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Debt Ceiling Deal: What’s In, What’s Out

Both sides can point to some victories in the debt ceiling deal struck between President Joe Biden and House Speaker Kevin McCarthy.

But some conservatives are already expressing concern that the agreement doesn’t cut future deficits enough. And Democrats are concerned about proposed changes to work requirements in programs like food stamps.

Biden announced Sunday night that he and McCarthy have reached a final agreement on legislation that they will work to get Congress to pass. McCarthy, R-Calif., said the House would vote on the legislation on Wednesday, giving the Senate time to consider it before June 5, a date Treasury Secretary Janet Yellen said she would consider if lawmakers did not joint States may default on their debt obligations. Work on time.

Here’s a look at what’s in and out of the deal, based on what’s known so far:

Increase in two-year debt, spending limit

The agreement would keep non-defense spending roughly flat in the 2024 fiscal year and increase it by 1% the following year, as well as provide a two-year debt-limit increase before the next presidential election in 2024. That’s according to a source familiar with the deal who provided the details on condition of anonymity.

aged care

The agreement would fully finance medical care for veterans at the levels included in Biden’s proposed 2024 budget blueprint, including dedicated funds for veterans who have been exposed to toxic substances or environmental hazards. Biden sought $20.3 billion for a toxic exposure fund in his budget, and Republican negotiators on Sunday made sure the funding was not touched.

job requirements

Republicans proposed raising work requirements for able-bodied adults without dependents in some government assistance programs. He said it would bring more people into the workforce, who would then pay taxes and help increase major entitlement programs like Social Security and Medicare.

The settlement would expand some work requirements for the Supplemental Nutrition Assistance Program, or SNAP, formerly known as food stamps. It would raise the age for current work requirements from 49 to 54, similar to the Republican proposal, but these changes would expire in 2030. There are homeless people—of all ages who are in need.

Many of those changes will expire in 2030, allowing Congress to measure the effectiveness of these changes and make changes if needed.

unspent covid money

The agreement freed up nearly $30 billion in unspent coronavirus relief, with exceptions for some $5 billion for veterans’ medical care, housing assistance, the Indian Health Service, and a program focused on rapidly developing the next generation which Congress had approved through previous bills. COVID-19 Vaccines and Treatments.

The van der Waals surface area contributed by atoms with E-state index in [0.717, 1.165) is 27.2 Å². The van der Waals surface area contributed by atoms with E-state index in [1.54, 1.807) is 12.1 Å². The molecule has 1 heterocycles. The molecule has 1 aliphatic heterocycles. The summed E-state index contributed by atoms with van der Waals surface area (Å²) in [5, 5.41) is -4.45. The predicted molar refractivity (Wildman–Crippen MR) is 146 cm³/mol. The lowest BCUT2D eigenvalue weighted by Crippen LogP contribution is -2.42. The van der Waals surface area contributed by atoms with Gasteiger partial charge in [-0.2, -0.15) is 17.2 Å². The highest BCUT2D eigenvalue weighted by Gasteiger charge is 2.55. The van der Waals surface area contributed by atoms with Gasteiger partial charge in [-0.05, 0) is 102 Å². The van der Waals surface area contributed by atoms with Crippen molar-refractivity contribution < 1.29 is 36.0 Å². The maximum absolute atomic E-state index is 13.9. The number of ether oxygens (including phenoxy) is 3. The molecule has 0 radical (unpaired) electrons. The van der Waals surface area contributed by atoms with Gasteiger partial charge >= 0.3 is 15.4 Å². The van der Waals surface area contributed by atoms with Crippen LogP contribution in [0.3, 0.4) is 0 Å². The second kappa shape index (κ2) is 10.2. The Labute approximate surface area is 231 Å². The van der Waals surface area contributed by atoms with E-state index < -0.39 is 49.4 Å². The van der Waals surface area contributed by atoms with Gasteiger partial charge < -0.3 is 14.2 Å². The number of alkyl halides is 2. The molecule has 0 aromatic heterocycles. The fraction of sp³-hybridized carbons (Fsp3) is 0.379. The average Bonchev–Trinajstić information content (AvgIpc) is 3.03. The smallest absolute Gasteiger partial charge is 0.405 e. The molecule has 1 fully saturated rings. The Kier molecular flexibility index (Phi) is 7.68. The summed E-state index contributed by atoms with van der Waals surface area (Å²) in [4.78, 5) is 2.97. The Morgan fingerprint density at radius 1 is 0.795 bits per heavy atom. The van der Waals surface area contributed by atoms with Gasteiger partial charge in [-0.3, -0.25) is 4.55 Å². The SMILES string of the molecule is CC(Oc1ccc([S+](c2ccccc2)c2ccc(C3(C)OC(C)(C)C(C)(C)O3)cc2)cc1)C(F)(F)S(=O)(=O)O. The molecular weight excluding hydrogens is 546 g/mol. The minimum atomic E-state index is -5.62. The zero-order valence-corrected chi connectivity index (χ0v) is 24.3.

speeding up power projects in uttar pradesh

The deal marks the first time in nearly four decades that changes to the National Environmental Policy Act will designate a “single lead agency” to develop the environmental review, in hopes of streamlining the process.

student loan

Republicans have long sought to roll back the Biden administration’s efforts to provide student loan relief and aid to millions of borrowers during the coronavirus pandemic. While a GOP proposal to repeal the White House’s $10,000 to $20,000 loan forgiveness plan for nearly all borrowers failed to make it into the package, Biden agreed to a pause on student loan repayments.

Once Biden signs the package, the moratorium on student loan payments will expire within 60 days.

The fate of student loan relief, meanwhile, will be decided in the Supreme Court, which is dominated 6-3 by its conservative wing. During oral arguments in the case, several justices expressed deep skepticism about the legality of Biden’s plan. A decision is expected before the end of June.

what’s left

House Republicans passed legislation last month that would have created new work requirements for some Medicaid recipients, but was left out of the final agreement. The idea faced stiff opposition from the White House and congressional Democrats, who said it would reduce people able to afford food or health care without actually increasing the number of people in the workforce.

Also absent from the final deal is a GOP proposal to repeal many of the clean energy tax credits passed by Democrats in party-line votes last year to boost the production and consumption of clean energy. McCarthy and Republicans have argued that the tax breaks “distort the market and waste taxpayer money.”

The White House has defended the tax credits, which resulted in hundreds of billions of dollars in private sector investment, creating thousands of manufacturing jobs in America.

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